Subsequently, on October 28, 1987, another judge in the Superior Court allowed a motion for a summary judgment filed by Nancy and Mr. Wirtanen. The judge reasoned that Gerald was the sole owner of the ticket, that the trust purportedly established by Welford and Gerald was unlawful and a nullity, and that therefore Welford had no legal interest in the lottery ticket or lottery proceeds. Thereafter, the parties filed a plethora of papers that contributed little but confusion. One filing was Welford's motion for final judgment in her favor declaring Welford to be one-half owner of the ticket and proceeds. Also, Gerald filed a motion to vacate the summary judgment previously entered and a motion for the entry of summary judgment in his and Welford's favor declaring that Welford and he were co-owners of the ticket and its proceeds. Finally, in January, 1989, the same judge who had ordered summary judgment favoring Nancy and Mr. Wirtanen in October, 1987, considered numerous motions to clarify, modify, or amend her order. In a memorandum the judge described the procedural history of the case in this way: "All parties, and particularly the plaintiff have flooded this court with many motions, affidavits and memoranda (138 in Number according to the docket). Over a period of more than a year numerous lengthy hearings have been held. Many of the plaintiff Welford's motions are without merit and will not be considered by this court for the
reason that they are redundant, incomprehensible, or immaterial." The judge's observations were well made. The judge then ordered that summary judgment enter for Nancy and Mr. Wirtanen "pursuant to [the court's] prior order granting summary judgment to them." The judge denied Welford's motion to vacate prior judgments and to order judgment in her favor, denied Gerald's motion for summary judgment, declared that "winnings from Gerald Nobrega's winning Megabucks ticket [are] the sole property of Gerald Nobrega, and as his property these winnings are thereby subject to orders of the Probate Court or any other court," and ordered the lottery commission to pay all winnings to Gerald "subject to any lien, attachment or order of the Probate Court." Welford and Gerald appeal from the orders and judgment unfavorable to them.
The several issues raised by these appeals were decided by the Appeals Court. Welford v. Nobrega, 30 Mass. App. Ct. 92 (1991). The Appeals Court concluded as follows: "[T]he judgment entered in the Superior Court in favor of Nancy must be reversed. A new judgment is to be entered on the motions for summary judgment filed by [Welford] and Gerald declaring [Welford] and Gerald co-owners in equal shares of the prize money and that the trust they executed for their own benefit is valid and enforceable in accordance with its terms. All other claims, counterclaims and cross-claims are denied as moot or not meritorious. [Welford's] appeal from the denial of her motion to intervene in the Probate Court proceedings brought by Nancy is dismissed as moot." Id. at 105. We agree with the Appeals Court's conclusions and we substantially agree with its reasoning.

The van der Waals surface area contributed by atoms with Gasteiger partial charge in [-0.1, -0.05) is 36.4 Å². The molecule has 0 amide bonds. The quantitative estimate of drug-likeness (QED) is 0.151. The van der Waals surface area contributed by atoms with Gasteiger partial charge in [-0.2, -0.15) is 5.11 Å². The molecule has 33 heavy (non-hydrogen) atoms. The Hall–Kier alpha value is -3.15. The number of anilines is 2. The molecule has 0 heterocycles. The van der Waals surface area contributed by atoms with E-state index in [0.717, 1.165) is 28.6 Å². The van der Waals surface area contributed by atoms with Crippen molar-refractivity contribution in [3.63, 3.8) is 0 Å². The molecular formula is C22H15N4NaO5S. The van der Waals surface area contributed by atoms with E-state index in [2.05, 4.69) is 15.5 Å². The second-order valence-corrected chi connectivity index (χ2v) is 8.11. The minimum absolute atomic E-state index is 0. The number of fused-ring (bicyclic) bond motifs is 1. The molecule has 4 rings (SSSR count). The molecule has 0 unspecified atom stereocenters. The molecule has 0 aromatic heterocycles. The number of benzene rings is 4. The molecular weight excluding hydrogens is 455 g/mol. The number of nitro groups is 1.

Neither Nancy nor Mr. Wirtanen filed an affidavit in support of their motion for summary judgment or in opposition to Welford's similar motion. The only source of facts available to the Superior Court judge for summary judgment purposes in October, 1987, was an uncontroverted affidavit of Welford filed with her complaint. We summarize that affidavit below. When the judge ruled as to summary judgment again in January, 1989, there also was available an affidavit
made and filed by Gerald in November, 1987, depositions of lottery commission employees, and a "stipulation" signed by the lottery commission stating that the lottery commission routinely acknowledged joint ownership of winning lottery tickets but, for its own purposes, formally recognized only one person as the winner when it paid the proceeds. [Note 3] Gerald's affidavit generally tracked Welford's. It asserted that Gerald had purchased the lottery ticket for Welford and himself and with the understanding that they would share equally in any prize money.